If a voice mail doesn’t generate a callback, has anyone listened to it?
If an e-mail doesn’t inspire a response, has anyone read it?
We just don’t know, and we might never know. We can feel ignored, frustrated, and discouraged. Does a “no-response” mean: no interest, too busy, spam-blocker extreme, technology glitch, no longer at this address, or . . . ? And not knowing whether your voice mails or e-mails have been received can cause real, practical problems.
Unanswered voice mails and e-mails waste our time. They distract us. They create extra work for us. They stay with us, taunting us. Why didn’t I hear back? Doesn’t he want to know how “our company is different”? Doesn’t she want to know “about a creative solution I have for her company”?
What to do? The answer isn’t to get angry or get even. The answer is to get through.
There’s no shortage of how-to “tips and techniques.” Maybe you’ve tried a few and even found you get responses, though it’s not clear why. Here are typical examples from voice mail, but they crop up in e-mails, too.
Mysterious: “Hi, this is Bob from . . . Please call me when it’s convenient.”
Matter of Fact: “We met at the trade show last month. I’d like to schedule a time for us to get together.”
Over the Top: “My name is Sally and our company is the best in the industry. We . . . and we also . . . and here’s how we . . . .”
What’s missing from each of these typical (and too-often taught) approaches? It’s a key element that we’ve watched, time and again, greatly increase the chances of getting a response. (No guarantees here. We’re just trying to improve the odds.)
None of these callers even attempts to offer something of substance, something the prospect might benefit from hearing or at least be interested in. Each call focuses on the caller: “Call me,” “I’d like to schedule,” “We are the best.”
Consultative selling, as we define it to our clients, is delivering value during the sales process. To receive a response, e-mails and voice mails must earn the right to receive a response. In other words, give value in your voice mail or e-mail and then ask for a response.
Stephanie Fonda, formerly a sales manager at Chicago’s Merchandise Mart, needed to fill 110 exhibitor spaces in five months for a new trade show. At first her prospect calls went into voice mail and never came out again. So she turned to us for coaching in how to deliver value during the sales process. The change was dramatic: “We had a huge increase from one in 20 call backs to one in five.” That’s an increase of 500 percent.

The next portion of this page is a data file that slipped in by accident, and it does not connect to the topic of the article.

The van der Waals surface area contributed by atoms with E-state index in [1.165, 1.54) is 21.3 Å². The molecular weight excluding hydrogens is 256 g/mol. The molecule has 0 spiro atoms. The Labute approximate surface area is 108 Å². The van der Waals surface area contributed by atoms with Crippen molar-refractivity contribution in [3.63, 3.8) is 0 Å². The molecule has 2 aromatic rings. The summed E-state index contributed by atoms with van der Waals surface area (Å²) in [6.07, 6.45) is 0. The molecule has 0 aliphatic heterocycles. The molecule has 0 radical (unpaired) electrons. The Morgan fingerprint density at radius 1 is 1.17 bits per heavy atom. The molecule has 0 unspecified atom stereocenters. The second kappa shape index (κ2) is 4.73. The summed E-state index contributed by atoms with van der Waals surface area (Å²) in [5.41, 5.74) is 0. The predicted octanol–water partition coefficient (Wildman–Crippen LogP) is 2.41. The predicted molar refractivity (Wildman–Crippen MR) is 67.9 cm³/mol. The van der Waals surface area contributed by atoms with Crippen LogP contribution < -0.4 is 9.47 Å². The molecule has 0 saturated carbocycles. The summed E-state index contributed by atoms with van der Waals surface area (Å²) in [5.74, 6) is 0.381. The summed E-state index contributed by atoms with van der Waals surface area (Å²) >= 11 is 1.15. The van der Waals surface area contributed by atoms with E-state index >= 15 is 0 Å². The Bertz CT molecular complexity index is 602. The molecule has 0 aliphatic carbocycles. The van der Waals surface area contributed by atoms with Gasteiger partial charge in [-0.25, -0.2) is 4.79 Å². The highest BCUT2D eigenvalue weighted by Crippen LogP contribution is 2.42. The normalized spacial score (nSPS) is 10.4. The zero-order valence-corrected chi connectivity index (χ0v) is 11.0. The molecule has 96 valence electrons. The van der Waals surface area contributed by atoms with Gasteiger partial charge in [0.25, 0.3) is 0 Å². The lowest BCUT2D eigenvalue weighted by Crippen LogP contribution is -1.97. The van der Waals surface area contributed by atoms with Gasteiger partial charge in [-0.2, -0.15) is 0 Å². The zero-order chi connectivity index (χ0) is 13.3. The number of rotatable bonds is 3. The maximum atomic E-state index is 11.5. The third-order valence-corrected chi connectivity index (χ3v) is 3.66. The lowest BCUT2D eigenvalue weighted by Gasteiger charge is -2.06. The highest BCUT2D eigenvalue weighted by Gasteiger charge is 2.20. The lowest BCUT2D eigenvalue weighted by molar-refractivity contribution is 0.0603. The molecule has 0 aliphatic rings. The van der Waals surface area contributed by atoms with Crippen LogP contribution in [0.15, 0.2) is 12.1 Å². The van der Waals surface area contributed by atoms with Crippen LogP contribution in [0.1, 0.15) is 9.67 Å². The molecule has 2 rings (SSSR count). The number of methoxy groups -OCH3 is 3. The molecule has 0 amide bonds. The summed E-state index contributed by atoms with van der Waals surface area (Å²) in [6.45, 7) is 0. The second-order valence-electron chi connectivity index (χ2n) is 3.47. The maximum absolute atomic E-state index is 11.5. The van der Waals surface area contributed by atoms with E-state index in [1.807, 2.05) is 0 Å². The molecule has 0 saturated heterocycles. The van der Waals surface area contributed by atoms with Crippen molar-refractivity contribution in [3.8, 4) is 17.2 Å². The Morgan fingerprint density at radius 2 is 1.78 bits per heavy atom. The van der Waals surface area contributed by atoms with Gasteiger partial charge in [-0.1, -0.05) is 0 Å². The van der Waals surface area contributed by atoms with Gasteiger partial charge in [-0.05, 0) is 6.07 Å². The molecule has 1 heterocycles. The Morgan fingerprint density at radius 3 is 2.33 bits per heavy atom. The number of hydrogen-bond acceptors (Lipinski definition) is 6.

Once she was actively talking to prospects Fonda kept them engaged by applying consultative selling principles from our FOCIS® course. She then followed up with more targeted e-mails and other communications.
The result was that she oversold the show by seven exhibitors.
Here’s a generic value-added version you can adapt to your company and industry.
“This is Bob from . . . Our customers in your industry are experiencing Problem X right now. Is that affecting your business? Do you think it will? We’d like to know your opinion. Please call me.”
In an e-mail, the subject line must spark interest in a similar, provocative way: “Is Problem X Coming Your Way?” And the message must be clear, brief, professional.
How does that approach create value?
Well, first, you’re providing useful information about the marketplace, maybe even important information. Maybe your prospect hasn’t heard about this problem or is concerned but doesn’t know what to do about it.
Second, by asking questions about your prospect’s business, your prospect is now thinking about what could already be a problem for his company or could become a problem. Once headed down that path, the odds are he’s going to start looking for a solution, if not now, then further on. And, hey, you’re right there providing directions.
Even if your prospect doesn’t call back, you’ve differentiated yourself by focusing on your prospect’s business instead of yours and by asking questions that show your expertise.
That means the right follow-up communications can keep your value-delivering approach top of mind via e-mails, newsletters, white papers, special reports. Those communications can pull your prospects into your Website so they can “learn more” about your company on their own schedule.
There are many questions you can ask about the problems your prospects and customers face in their specific industry. Nearly all can be used to deliver value in an e-mail or voice mail.
Your time is valuable and your prospect’s time is valuable. Don’t waste it by leaving voice mails or sending e-mails that haven’t earned the right to be answered.
If you’d like to learn more about getting through and staying top of mind,, please give us a call at 847-446-0008 or e-mail firstname.lastname@example.org. If we don’t pick up, be sure to leave a message. We’ll call you back no matter what.
Terry Franke is a senior consultant at Productive Strategies, Inc. He is a strategic, certified executive coach, and proven business developer with expertise in building relationships within large corporations and selling services to C-suite executives. He can be reached at email@example.com.